The 69th Transportation Company also deployed again to Iraq.
CPT Patrick Henrick’s 70th Transportation Company originally trained and deployed to Al Asaad Air Base, Kuwait in July 2008 to execute a line-haul mission transporting fuel. However, in September 2008, the 70th Transportation Company relocated to Contingency Operating Base (COB) Speicher and its mission tasked in multiple ways requiring the line platoons to have separate mission focuses. Only the 3rd Platoon continued to run convoys and escort Third Country Nationals (TCN) hauling fuel and water on Speicher. The 70th Transportation Company fell under the control of the 264th Combat Sustainment Support Battalion, and returned in October 2009. It completed 161 missions for a total of 256,000 miles. As part of that mission, the 70th Transportation Company had to maintain a recovery team on 24-hour alert ready to recover any US convoy vehicle in the vicinity of their camp.
The 28th Battalion returned to Mannheim, Germany after a 15-month deployment and uncased its colors on 17 July 2009. LTC Chris Benoit turned command of the battalion over to MAJ Nicole Heumphreus who would prepare the battalion for inactivation.
As part of the downsizing of forces in Europe, the 109th Transportation Company relocated to Fort Wainwright, Alaska in April 2009. The 28th Transportation Battalion was identified for inactivation as part of the restructuring of US Forces in Europe and four companies of the 28th Battalion; 512th Maintenance Company, 574th Supply Company, 66th and 70th Transportation Companies, were transferred to the 391st Combat Sustainment Support Battalion (CSSB), 16th Sustainment Brigade in December 2009. The 69th Transportation “Roadrunners” Company held its inactivation ceremony April 29 on Coleman Barracks on 29 April 2010. The 68th Transportation Company “Eagle Express” cased its guidon on 30 April 2010 at Coleman Barracks, Germany and the company was transferred to the 142nd Combat Sustainment Support Battalion at Fort Bliss, Texas. The 28th also graduated its last batch of drivers from its Drivers Training Academy in February 2010 and turned the school over to the 391st CSSB. The 28th Battalion under the command of MAJ Heumphreus finally inactivated on 15 August 2010, thus ending the line haul mission in Germany. The 70th Transportation Company inactivated on 15 September 2011 leaving just the 66th and 68th Transportation Companies and the 68th was scheduled to inactivate on 15 September 2012. The 66th Transportation Company was transferred to the 39th Transportation Battalion.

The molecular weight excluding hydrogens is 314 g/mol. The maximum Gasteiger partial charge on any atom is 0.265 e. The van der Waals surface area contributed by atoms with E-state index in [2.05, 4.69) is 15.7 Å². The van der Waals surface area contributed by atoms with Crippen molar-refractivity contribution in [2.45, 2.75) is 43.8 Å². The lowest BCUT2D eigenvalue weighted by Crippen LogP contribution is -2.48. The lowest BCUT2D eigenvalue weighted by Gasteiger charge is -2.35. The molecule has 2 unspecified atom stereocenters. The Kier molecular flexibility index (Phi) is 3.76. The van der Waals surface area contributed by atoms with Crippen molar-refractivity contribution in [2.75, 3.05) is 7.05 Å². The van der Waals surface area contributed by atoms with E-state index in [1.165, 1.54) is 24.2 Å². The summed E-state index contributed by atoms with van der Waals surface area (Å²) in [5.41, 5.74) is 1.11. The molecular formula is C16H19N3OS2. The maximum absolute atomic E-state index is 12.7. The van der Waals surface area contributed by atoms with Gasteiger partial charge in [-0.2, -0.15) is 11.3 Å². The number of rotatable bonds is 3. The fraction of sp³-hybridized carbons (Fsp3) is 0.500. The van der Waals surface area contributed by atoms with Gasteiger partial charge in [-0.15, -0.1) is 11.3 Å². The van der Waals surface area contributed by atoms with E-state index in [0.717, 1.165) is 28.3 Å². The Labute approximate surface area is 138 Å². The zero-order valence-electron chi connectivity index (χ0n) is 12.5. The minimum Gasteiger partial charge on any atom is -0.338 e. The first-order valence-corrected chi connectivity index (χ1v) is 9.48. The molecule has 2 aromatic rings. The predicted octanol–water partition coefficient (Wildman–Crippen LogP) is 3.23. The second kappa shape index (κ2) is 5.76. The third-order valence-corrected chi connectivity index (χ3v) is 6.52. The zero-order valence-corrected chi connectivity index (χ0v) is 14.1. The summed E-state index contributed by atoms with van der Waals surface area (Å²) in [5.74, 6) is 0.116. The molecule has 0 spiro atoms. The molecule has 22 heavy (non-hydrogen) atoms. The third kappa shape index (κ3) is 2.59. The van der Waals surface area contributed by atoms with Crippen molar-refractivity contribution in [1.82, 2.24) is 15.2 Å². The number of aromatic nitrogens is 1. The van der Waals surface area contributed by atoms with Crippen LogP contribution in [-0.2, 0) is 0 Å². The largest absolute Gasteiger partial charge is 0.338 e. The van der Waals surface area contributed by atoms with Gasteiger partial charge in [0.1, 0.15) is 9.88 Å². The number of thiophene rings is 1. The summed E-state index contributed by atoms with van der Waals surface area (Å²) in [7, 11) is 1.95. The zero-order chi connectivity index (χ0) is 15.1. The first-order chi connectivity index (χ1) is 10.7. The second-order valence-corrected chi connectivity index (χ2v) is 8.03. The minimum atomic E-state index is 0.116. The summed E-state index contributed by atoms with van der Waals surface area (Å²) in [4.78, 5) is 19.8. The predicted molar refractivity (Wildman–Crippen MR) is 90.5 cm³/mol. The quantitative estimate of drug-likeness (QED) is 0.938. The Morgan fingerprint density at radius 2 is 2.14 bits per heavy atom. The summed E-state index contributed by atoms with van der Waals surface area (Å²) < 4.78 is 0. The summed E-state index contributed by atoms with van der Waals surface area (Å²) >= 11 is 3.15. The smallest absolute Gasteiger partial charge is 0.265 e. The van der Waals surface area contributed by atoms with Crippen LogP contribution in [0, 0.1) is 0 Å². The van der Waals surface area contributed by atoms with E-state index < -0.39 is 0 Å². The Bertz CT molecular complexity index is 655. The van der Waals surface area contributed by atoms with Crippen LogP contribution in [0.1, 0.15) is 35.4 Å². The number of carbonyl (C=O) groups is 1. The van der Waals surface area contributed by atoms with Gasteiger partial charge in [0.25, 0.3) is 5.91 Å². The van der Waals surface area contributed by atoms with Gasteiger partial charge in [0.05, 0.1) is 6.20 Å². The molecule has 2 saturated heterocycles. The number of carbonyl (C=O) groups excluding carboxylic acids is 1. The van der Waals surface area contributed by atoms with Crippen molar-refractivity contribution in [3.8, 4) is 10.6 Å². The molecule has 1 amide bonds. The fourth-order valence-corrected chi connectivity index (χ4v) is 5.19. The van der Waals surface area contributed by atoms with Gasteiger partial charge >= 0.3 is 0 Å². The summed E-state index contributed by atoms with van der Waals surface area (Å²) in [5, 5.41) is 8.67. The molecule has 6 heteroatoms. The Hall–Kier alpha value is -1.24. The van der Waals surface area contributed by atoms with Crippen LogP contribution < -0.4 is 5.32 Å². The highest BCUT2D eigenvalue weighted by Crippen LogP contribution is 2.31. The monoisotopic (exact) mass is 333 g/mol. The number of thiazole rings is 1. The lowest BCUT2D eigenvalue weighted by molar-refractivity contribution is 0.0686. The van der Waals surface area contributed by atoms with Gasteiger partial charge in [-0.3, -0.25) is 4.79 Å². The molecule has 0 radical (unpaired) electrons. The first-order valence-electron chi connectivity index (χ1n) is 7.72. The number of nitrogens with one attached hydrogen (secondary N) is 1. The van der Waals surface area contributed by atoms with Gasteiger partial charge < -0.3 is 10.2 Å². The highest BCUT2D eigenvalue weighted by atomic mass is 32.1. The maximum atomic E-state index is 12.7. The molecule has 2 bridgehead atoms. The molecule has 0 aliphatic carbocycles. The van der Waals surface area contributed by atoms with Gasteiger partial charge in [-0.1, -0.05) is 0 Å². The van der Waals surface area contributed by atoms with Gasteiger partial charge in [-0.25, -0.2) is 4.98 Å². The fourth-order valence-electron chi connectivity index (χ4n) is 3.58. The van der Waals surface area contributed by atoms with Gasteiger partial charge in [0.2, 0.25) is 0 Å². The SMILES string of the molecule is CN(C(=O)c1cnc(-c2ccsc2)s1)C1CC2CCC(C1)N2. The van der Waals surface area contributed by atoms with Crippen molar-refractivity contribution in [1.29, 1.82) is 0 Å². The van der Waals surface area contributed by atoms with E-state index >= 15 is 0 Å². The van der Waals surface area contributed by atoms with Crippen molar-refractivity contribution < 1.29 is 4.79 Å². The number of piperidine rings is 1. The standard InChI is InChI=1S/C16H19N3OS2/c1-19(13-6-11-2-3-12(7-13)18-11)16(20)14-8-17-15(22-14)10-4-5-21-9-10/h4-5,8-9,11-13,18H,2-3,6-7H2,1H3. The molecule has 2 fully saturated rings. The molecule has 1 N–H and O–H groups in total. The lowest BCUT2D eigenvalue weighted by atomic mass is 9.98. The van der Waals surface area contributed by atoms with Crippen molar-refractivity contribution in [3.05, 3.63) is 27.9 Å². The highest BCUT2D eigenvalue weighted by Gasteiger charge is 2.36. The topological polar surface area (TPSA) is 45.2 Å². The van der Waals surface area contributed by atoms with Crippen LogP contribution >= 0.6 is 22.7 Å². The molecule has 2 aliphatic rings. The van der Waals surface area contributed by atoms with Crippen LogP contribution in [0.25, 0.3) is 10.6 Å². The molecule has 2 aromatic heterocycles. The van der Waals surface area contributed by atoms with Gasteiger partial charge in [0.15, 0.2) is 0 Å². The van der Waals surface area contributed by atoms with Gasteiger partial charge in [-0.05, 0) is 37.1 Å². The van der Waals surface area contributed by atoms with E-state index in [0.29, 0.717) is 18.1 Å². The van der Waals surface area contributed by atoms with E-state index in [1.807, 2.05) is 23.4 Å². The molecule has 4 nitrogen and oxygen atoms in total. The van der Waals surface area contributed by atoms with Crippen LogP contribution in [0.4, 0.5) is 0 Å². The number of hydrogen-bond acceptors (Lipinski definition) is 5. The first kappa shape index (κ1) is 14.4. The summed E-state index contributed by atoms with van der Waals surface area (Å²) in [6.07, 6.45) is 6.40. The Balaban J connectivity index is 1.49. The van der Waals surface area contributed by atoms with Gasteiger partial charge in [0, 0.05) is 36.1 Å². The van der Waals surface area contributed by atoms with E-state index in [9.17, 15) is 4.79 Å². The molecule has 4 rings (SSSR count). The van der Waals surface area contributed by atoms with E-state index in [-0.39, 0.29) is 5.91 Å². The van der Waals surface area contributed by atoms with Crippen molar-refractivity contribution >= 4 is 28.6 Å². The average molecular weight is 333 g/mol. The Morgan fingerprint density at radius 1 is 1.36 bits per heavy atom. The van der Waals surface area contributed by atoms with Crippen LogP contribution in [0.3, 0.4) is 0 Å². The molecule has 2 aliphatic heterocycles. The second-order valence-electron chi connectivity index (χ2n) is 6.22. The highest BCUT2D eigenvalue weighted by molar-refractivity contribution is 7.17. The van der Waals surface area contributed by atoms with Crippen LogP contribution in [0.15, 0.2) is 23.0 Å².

World War II: Algeria-French Morocco; Tunisia; Naples-Foggia; Rome-Arno; Southern France; Rhineland
1 Don Winstead email to Richard Killblane, October 30 and 31, 2009.
2 1LT Emily Sandvig, “66th Transportation. Company, Road Kings - Raise Up!” draft article written for the TC PB
3 Sandvig, “66th Transportation Company.”
4 Richard Killblane and Steve Anders, Operation Iraqi Freedom/Enduring Freedom Trip Report 2009, April 2009.
5 OIF Trip Report 2009.
6 OIF Trip Report 2009.
7 OIF Trip Report 2008.
8 Killblane, OIF Trip Journal 2009.
9 Killblane, OIF Trip Journal 2009.
10 OIF Trip Report 2009.
Killblane, Richard E., Mentoring and Leading: The Career of Lieutenant General Edward Honor.
Sharpe, LTC James D., Jr., “The 28th Transportation Battalion: ‘En Temps’ Support to Operation Joint Endeavor,”
Farmen, LTC Stephen E., “Transforming and Deploying with a Task Force Mentality,” draft, no date.